This is a clear example of the current position of Indigenous peoples in the international climate negotiation: a position where Indigenous peoples’ self-determination and sovereignty are subjugated by parties. The current rules of the UNFCCC — as well as other UN bodies — arbitrarily choose parties’ decision-making processes over the decision-making processes and legal order of Indigenous peoples, as embodied in the UN Declaration on the Rights of Indigenous Peoples.

Even the path forward, as laid out, is similar. Apart from the responsibility of the co-moderators to provide “…an equal contribution to the design of the workshop” (para. 9), it is almost identical to the pathway identified in the COP22 decision in Marrakech by the Moroccan presidency (paras. 165–69).

A familiar question therefore remains: Who exactly is the platform for?

It might look like a significant proportion of the COP decision is reflective of the initial positions of Indigenous peoples and their representative organizations on the proposed content, structure and function of the platform (as submitted in March 2017). However, dig a little deeper and some incongruencies between the COP decision and the Indigenous peoples’ submissions become apparent.  

Take for example, the parties’ commitment to “respect, promote and consider their respective obligations on the rights of indigenous peoples.” While this is a positive step, it is a far cry from the language used by the Assembly of First Nations and other representatives of Indigenous peoples in their submitted proposals, which asserted that the platform “must be carried out through the lens of the United Nations Declaration on the Rights of Indigenous Peoples, as well as the human rights mandate described in the Paris Agreement.”

If parties want to honour their commitment to the UN Declaration on the Rights of Indigenous Peoples, our collective work on climate change must prioritize, empower and support Indigenous peoples’ full and effective participation, based on our right to self-determination and to participate in decision-making through representative institutions. Doing so includes allowing Indigenous peoples to define what “full and effective” participation means. Ultimately, the platform must be directed by Indigenous peoples and their representatives, for Indigenous peoples.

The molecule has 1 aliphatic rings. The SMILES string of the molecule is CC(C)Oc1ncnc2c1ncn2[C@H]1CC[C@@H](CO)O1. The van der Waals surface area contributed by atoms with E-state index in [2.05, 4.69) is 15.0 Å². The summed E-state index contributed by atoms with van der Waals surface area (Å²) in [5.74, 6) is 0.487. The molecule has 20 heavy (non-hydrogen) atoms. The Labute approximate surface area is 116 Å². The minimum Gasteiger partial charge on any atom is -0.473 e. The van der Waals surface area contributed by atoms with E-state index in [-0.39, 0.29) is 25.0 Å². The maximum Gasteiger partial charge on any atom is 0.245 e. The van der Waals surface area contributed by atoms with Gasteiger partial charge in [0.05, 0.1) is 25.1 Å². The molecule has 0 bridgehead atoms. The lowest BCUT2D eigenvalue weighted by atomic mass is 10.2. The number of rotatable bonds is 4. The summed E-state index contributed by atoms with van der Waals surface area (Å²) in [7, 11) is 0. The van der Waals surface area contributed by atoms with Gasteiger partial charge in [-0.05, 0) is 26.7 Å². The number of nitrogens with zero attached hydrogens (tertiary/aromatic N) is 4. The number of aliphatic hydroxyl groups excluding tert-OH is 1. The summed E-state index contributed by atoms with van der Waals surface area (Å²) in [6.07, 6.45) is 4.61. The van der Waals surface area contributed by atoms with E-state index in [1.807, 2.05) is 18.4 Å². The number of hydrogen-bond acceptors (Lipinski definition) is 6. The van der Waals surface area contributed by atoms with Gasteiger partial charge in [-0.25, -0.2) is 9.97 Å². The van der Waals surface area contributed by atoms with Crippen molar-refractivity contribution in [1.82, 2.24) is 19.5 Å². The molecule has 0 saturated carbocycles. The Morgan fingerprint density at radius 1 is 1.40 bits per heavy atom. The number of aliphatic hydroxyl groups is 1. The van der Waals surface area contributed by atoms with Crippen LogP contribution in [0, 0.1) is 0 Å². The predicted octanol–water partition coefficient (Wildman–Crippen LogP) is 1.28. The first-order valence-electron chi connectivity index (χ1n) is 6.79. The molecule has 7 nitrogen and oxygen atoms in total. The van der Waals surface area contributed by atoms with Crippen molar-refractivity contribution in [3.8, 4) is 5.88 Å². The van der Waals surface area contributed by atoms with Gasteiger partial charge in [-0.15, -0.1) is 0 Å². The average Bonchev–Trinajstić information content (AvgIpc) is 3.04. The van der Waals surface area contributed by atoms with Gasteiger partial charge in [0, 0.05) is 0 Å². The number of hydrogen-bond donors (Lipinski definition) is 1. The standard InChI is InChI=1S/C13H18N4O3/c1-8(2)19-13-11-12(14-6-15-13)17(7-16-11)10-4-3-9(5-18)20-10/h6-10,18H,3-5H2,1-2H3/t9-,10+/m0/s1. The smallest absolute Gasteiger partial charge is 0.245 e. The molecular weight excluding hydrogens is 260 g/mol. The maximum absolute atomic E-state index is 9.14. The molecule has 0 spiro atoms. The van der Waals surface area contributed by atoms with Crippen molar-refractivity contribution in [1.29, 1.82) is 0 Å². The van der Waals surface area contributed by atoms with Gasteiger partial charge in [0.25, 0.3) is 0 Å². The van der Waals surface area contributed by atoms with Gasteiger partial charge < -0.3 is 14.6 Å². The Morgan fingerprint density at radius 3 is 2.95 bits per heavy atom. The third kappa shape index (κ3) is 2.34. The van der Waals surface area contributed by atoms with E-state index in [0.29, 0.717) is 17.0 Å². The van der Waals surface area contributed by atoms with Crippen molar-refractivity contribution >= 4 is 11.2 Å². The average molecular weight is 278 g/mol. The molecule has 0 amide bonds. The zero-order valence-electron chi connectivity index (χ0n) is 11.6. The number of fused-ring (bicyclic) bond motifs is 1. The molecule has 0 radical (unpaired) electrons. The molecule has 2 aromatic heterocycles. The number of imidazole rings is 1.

Again, much is to be celebrated about the platform decision. It is a step in the right direction. The unfortunate reality of the UNFCCC process, however, is that it is slow. In the meantime, Indigenous peoples will continue to engage with the United Nations in a spirit of good faith and continue to push for enhanced procedures to enable their participation in all relevant work of the UNFCCC.

Authors’ Note

The views presented in this opinion piece reflect those of the authors alone, and do not necessarily reflect the views of the Assembly of First Nations or their affiliates.

 

About the Authors

Graeme Reed is of mixed Anishinaabe and European descent. He is a Senior Policy Analyst at the Assembly of First Nations (AFN), where he advocates for the inclusion of First Nations in climate and energy policy. He holds a B.ES from the University of Waterloo and an M.Sc from McGill University. He is also a Fellow in the Your Energy Future program, hosted by Action Canada and the Public Policy Forum.

Tonio Sadik leads a range of environmental files as Director of Environment at the Assembly of First Nations (AFN) — from climate change and species at risk, to fisheries and food security. He is a board member with Climate Reality Canada, and is a Principle Investigator for the First Nations Food, Nutrition, and Environment Study (UofO). He also sits on several steering committees including Fish-WIKS (a Dalhousie-based research initiative focused on the intersection between Western and Indigenous knowledge systems), Indigenous Innovations (a collaboration led by Catherine Potvin at McGill, aimed at supporting Indigenous climate change and sustainability initiatives), and the Pathway to Target 1 (a Parks Canada initiative seeking to protect 17 percent of Canada’s terrestrial landmass by 2020). Tonio has a PhD from Simon Fraser University (2008) and teaches in the Faculty of Social Sciences at the University of Ottawa.

The opinions expressed in this article/multimedia are those of the author(s) and do not necessarily reflect the views of CIGI or its Board of Directors.